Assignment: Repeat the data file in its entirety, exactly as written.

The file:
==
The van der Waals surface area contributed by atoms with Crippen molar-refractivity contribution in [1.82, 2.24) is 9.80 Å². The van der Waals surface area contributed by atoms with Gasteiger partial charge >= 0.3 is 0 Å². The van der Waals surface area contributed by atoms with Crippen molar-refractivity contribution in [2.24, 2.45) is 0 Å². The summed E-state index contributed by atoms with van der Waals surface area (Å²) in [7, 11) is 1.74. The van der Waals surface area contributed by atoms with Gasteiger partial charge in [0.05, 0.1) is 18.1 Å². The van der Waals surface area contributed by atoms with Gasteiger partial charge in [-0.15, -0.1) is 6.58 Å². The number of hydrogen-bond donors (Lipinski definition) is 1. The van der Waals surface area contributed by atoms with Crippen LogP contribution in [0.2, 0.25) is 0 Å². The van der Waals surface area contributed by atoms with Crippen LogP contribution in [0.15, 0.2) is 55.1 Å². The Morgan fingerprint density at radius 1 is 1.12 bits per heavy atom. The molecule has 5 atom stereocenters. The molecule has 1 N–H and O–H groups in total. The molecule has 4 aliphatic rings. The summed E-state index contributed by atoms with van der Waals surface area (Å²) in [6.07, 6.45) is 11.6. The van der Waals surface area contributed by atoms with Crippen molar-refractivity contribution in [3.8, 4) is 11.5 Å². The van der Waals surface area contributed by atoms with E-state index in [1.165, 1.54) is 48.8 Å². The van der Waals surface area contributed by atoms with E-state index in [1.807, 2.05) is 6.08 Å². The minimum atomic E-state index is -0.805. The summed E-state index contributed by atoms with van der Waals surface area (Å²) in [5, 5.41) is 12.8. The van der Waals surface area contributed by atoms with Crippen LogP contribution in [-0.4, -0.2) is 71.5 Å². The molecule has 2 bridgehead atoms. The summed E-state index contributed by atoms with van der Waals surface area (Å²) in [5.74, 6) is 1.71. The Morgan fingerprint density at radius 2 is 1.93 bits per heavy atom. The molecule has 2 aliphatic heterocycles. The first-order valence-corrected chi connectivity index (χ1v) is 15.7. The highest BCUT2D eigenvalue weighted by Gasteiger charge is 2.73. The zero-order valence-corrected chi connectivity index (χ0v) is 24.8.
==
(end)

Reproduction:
The van der Waals surface area contributed by atoms with Crippen molar-refractivity contribution in [1.82, 2.24) is 9.80 Å². The van der Waals surface area contributed by atoms with Gasteiger partial charge >= 0.3 is 0 Å². The van der Waals surface area contributed by atoms with Crippen molar-refractivity contribution in [2.24, 2.45) is 0 Å². The summed E-state index contributed by atoms with van der Waals surface area (Å²) in [7, 11) is 1.74. The van der Waals surface area contributed by atoms with Gasteiger partial charge in [0.05, 0.1) is 18.1 Å². The van der Waals surface area contributed by atoms with Gasteiger partial charge in [-0.15, -0.1) is 6.58 Å². The number of hydrogen-bond donors (Lipinski definition) is 1. The van der Waals surface area contributed by atoms with Crippen LogP contribution in [0.2, 0.25) is 0 Å². The van der Waals surface area contributed by atoms with Crippen LogP contribution in [0.15, 0.2) is 55.1 Å². The Morgan fingerprint density at radius 1 is 1.12 bits per heavy atom. The molecule has 5 atom stereocenters. The molecule has 1 N–H and O–H groups in total. The molecule has 4 aliphatic rings. The summed E-state index contributed by atoms with van der Waals surface area (Å²) in [6.07, 6.45) is 11.6. The van der Waals surface area contributed by atoms with Crippen molar-refractivity contribution in [3.8, 4) is 11.5 Å². The van der Waals surface area contributed by atoms with E-state index in [1.165, 1.54) is 48.8 Å². The van der Waals surface area contributed by atoms with E-state index in [1.807, 2.05) is 6.08 Å². The minimum atomic E-state index is -0.805. The summed E-state index contributed by atoms with van der Waals surface area (Å²) in [5, 5.41) is 12.8. The van der Waals surface area contributed by atoms with Crippen LogP contribution in [-0.4, -0.2) is 71.5 Å². The molecule has 2 bridgehead atoms. The summed E-state index contributed by atoms with van der Waals surface area (Å²) in [5.74, 6) is 1.71. The Morgan fingerprint density at radius 2 is 1.93 bits per heavy atom. The molecule has 2 aliphatic heterocycles. The first-order valence-corrected chi connectivity index (χ1v) is 15.7. The highest BCUT2D eigenvalue weighted by Gasteiger charge is 2.73. The zero-order valence-corrected chi connectivity index (χ0v) is 24.8.